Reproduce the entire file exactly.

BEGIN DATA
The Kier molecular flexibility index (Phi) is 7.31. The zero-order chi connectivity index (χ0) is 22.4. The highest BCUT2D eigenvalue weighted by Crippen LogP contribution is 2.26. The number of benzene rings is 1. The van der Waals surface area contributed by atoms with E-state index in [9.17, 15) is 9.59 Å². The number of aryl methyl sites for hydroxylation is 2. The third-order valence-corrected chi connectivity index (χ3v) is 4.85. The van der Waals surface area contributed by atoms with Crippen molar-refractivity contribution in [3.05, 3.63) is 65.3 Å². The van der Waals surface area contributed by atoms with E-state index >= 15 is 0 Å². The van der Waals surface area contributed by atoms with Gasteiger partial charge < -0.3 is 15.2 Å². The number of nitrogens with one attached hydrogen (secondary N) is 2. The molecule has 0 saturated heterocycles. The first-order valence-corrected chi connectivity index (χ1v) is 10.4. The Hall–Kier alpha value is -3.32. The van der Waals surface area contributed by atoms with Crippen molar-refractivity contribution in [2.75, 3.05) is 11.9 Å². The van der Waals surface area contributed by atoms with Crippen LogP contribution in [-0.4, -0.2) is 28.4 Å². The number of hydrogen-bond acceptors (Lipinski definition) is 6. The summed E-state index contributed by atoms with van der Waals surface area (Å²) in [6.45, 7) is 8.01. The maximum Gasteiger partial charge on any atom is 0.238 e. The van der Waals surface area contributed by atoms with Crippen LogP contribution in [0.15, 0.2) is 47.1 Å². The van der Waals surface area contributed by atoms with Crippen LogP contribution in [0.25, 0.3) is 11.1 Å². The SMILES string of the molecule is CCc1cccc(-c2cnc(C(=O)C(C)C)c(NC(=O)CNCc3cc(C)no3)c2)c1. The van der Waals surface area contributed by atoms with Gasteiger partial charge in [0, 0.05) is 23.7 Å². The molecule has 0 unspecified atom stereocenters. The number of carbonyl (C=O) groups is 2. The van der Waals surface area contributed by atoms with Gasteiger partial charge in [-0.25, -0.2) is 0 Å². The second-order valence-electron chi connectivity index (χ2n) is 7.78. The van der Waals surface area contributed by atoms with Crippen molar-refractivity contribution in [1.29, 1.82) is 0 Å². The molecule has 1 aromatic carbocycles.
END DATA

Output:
The Kier molecular flexibility index (Phi) is 7.31. The zero-order chi connectivity index (χ0) is 22.4. The highest BCUT2D eigenvalue weighted by Crippen LogP contribution is 2.26. The number of benzene rings is 1. The van der Waals surface area contributed by atoms with E-state index in [9.17, 15) is 9.59 Å². The number of aryl methyl sites for hydroxylation is 2. The third-order valence-corrected chi connectivity index (χ3v) is 4.85. The van der Waals surface area contributed by atoms with Crippen molar-refractivity contribution in [3.05, 3.63) is 65.3 Å². The van der Waals surface area contributed by atoms with E-state index >= 15 is 0 Å². The van der Waals surface area contributed by atoms with Gasteiger partial charge < -0.3 is 15.2 Å². The number of nitrogens with one attached hydrogen (secondary N) is 2. The molecule has 0 saturated heterocycles. The first-order valence-corrected chi connectivity index (χ1v) is 10.4. The Hall–Kier alpha value is -3.32. The van der Waals surface area contributed by atoms with Crippen molar-refractivity contribution in [2.75, 3.05) is 11.9 Å². The van der Waals surface area contributed by atoms with Crippen LogP contribution in [-0.4, -0.2) is 28.4 Å². The number of hydrogen-bond acceptors (Lipinski definition) is 6. The summed E-state index contributed by atoms with van der Waals surface area (Å²) in [6.45, 7) is 8.01. The maximum Gasteiger partial charge on any atom is 0.238 e. The van der Waals surface area contributed by atoms with Crippen LogP contribution in [0.15, 0.2) is 47.1 Å². The van der Waals surface area contributed by atoms with Crippen LogP contribution in [0.25, 0.3) is 11.1 Å². The SMILES string of the molecule is CCc1cccc(-c2cnc(C(=O)C(C)C)c(NC(=O)CNCc3cc(C)no3)c2)c1. The van der Waals surface area contributed by atoms with Gasteiger partial charge in [0, 0.05) is 23.7 Å². The molecule has 0 unspecified atom stereocenters. The number of carbonyl (C=O) groups is 2. The van der Waals surface area contributed by atoms with Gasteiger partial charge in [-0.25, -0.2) is 0 Å². The second-order valence-electron chi connectivity index (χ2n) is 7.78. The van der Waals surface area contributed by atoms with Crippen molar-refractivity contribution in [1.29, 1.82) is 0 Å². The molecule has 1 aromatic carbocycles.